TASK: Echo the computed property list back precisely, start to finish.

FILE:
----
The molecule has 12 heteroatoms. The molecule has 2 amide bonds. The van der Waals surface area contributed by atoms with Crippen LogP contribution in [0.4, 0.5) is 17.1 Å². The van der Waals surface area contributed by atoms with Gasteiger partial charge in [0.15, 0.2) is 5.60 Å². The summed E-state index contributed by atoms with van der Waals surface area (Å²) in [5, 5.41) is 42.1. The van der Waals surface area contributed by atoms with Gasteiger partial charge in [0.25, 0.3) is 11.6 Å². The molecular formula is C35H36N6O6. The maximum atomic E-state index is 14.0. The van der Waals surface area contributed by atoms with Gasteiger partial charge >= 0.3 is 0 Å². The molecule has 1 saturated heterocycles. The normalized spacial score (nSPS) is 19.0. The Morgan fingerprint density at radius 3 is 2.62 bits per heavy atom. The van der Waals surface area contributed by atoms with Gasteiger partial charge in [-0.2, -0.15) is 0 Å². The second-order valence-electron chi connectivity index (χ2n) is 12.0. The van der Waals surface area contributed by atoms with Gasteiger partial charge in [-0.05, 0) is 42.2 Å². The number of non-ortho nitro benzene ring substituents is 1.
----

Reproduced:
The molecule has 12 heteroatoms. The molecule has 2 amide bonds. The van der Waals surface area contributed by atoms with Crippen LogP contribution in [0.4, 0.5) is 17.1 Å². The van der Waals surface area contributed by atoms with Gasteiger partial charge in [0.15, 0.2) is 5.60 Å². The summed E-state index contributed by atoms with van der Waals surface area (Å²) in [5, 5.41) is 42.1. The van der Waals surface area contributed by atoms with Gasteiger partial charge in [0.25, 0.3) is 11.6 Å². The molecular formula is C35H36N6O6. The maximum atomic E-state index is 14.0. The van der Waals surface area contributed by atoms with Gasteiger partial charge >= 0.3 is 0 Å². The molecule has 1 saturated heterocycles. The normalized spacial score (nSPS) is 19.0. The Morgan fingerprint density at radius 3 is 2.62 bits per heavy atom. The van der Waals surface area contributed by atoms with Gasteiger partial charge in [-0.2, -0.15) is 0 Å². The second-order valence-electron chi connectivity index (χ2n) is 12.0. The van der Waals surface area contributed by atoms with Gasteiger partial charge in [-0.05, 0) is 42.2 Å². The number of non-ortho nitro benzene ring substituents is 1.